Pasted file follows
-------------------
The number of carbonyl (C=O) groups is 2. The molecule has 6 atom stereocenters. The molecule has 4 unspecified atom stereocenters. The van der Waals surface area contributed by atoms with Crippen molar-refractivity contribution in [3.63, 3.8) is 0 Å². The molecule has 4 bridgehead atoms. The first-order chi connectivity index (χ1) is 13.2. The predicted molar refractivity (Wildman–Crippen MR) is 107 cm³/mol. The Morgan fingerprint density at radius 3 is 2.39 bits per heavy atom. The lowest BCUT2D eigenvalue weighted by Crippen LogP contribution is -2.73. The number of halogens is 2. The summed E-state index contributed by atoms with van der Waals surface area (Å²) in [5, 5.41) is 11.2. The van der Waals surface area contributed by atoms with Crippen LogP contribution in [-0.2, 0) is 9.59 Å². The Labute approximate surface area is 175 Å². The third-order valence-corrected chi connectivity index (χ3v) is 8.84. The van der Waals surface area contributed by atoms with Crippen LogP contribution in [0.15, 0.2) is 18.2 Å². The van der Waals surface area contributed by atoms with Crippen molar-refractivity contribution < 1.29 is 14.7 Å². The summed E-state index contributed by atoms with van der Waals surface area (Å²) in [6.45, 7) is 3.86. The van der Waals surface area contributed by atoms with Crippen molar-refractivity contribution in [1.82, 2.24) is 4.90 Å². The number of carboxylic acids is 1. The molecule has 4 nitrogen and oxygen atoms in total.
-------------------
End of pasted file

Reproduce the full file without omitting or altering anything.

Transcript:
The number of carbonyl (C=O) groups is 2. The molecule has 6 atom stereocenters. The molecule has 4 unspecified atom stereocenters. The van der Waals surface area contributed by atoms with Crippen molar-refractivity contribution in [3.63, 3.8) is 0 Å². The molecule has 4 bridgehead atoms. The first-order chi connectivity index (χ1) is 13.2. The predicted molar refractivity (Wildman–Crippen MR) is 107 cm³/mol. The Morgan fingerprint density at radius 3 is 2.39 bits per heavy atom. The lowest BCUT2D eigenvalue weighted by Crippen LogP contribution is -2.73. The number of halogens is 2. The summed E-state index contributed by atoms with van der Waals surface area (Å²) in [5, 5.41) is 11.2. The van der Waals surface area contributed by atoms with Crippen LogP contribution in [-0.2, 0) is 9.59 Å². The Labute approximate surface area is 175 Å². The third-order valence-corrected chi connectivity index (χ3v) is 8.84. The van der Waals surface area contributed by atoms with Crippen LogP contribution in [0.15, 0.2) is 18.2 Å². The van der Waals surface area contributed by atoms with Crippen molar-refractivity contribution < 1.29 is 14.7 Å². The summed E-state index contributed by atoms with van der Waals surface area (Å²) in [6.45, 7) is 3.86. The van der Waals surface area contributed by atoms with Crippen molar-refractivity contribution in [1.82, 2.24) is 4.90 Å². The number of carboxylic acids is 1. The molecule has 4 nitrogen and oxygen atoms in total.